OK, guys & girls, may be something wrong with me, but I read this whole thread and still missing subject of this discussion.
Are you trying to answer the question which catalog is the best? Good luck.. This question is as old as collecting as a hobby... As we all know it really depends WHAT you are collecting, HOW ADVANCED you are, etc.
If you ask me (or somebody else - reasonably advanced in this area), what is the most complete description of specific subject - there is an answer to that.
If you ask me, what somebody should use if they just starting collecting - the answer is sort of obvious too - if you are in the US - find old Scott, if you are in the UK - Stanley Gibbons, in Germany -Michel. If your are somewhere else in the world - pick up any catalog in your NATIVE language. The main reason for this type of the selection is NOT a completeness of the catalog, but what local dealers and stamp shop owners using and what you can easy read. As simple as that. If for some reasons I am missing the point of this discussion, I apologize. In this case if somebody will clearly state the question - there is a good chance to get correct answer...
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MICHAEL MACKENZIE
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[*] posted on 12/21/2003 at 23:01


Geeeeeze, Louiiiise.
Greg, It looks like we are "on the same page".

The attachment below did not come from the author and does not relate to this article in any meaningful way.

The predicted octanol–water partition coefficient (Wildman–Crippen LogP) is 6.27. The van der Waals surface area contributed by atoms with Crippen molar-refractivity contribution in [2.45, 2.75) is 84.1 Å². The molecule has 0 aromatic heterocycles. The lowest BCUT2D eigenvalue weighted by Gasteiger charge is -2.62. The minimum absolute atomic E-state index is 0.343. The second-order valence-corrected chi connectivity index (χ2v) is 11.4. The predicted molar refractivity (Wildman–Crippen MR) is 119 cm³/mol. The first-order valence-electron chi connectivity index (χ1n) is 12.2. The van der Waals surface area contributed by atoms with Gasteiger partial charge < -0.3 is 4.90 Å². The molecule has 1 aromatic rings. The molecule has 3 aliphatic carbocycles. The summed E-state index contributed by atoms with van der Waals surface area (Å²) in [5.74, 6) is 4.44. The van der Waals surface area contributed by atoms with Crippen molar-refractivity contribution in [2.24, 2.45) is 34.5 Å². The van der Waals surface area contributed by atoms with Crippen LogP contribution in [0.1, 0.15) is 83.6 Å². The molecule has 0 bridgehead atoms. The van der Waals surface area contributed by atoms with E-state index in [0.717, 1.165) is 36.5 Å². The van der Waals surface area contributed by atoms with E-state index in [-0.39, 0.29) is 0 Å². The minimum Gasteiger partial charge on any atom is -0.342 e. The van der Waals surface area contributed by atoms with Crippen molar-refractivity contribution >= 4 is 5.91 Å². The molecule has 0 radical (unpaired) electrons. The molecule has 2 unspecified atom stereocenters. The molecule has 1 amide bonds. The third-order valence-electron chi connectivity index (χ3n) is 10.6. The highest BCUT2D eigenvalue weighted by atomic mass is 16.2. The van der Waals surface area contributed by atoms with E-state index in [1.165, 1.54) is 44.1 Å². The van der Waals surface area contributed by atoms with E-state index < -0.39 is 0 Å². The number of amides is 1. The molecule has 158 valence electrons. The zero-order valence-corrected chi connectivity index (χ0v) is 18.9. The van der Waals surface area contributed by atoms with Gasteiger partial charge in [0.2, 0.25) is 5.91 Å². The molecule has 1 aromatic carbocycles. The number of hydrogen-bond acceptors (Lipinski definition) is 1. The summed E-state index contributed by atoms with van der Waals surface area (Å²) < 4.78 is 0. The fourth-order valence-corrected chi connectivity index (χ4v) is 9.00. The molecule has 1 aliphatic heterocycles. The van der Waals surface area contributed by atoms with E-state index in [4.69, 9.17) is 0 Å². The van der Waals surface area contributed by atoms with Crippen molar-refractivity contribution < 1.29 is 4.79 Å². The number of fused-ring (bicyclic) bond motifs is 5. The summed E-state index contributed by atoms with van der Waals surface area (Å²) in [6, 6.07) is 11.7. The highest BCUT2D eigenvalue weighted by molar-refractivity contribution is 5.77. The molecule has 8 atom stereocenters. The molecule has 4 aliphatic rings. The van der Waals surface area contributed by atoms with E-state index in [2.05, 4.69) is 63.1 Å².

Gary, you're point is taken. Pure Russia? Do you mean IMPERIAL RUSSIA? Anything after Imperial Russia isn't pure. (Not that Imperial Russia was.)It's an amalgamation of many cultures.
Do you mean SOCIALIST REPUBLIC?
Or maybe SOVIET RUSSIA?
RUSSIAN FEDERATION?

I haven't come across many worldwide collectors, but the few that I know only want to fill the spaces in the pre-printed pages. And there is nothing wrong with that.

We are here because we choose to do more than "fill in the spaces".

Any talk of catalogs should include Ukraine, South Russia, Siberia, FER, cancels, stationary, and any other philatelic endeavour you can think of.

PURE RUSSIA? BAH HUMBUG!
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[*] posted on 12/22/2003 at 03:31


Just thought it would be interesting to see what catalogs are out there. I'm sure the list is extensive! If anyone has a special reason for using any particular one, then let us know as well. Please remember that not all members are advanced collectors.

Greg and Michael are correct. Collectors use what is available or locally used and what covers the topic of their collection. I started with a couple of the earlier catalog about which I know. They all offer a glimpse into the area.
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[*] posted on 12/22/2003 at 04:07


Michael fortunately I do not have a bird in a cage...it was just the thought of where I could put it....I still need my copy for e-bay purposes. It's only Vol 5....which sadly fell off the table and because of its superior binding now has become Part A and B!!!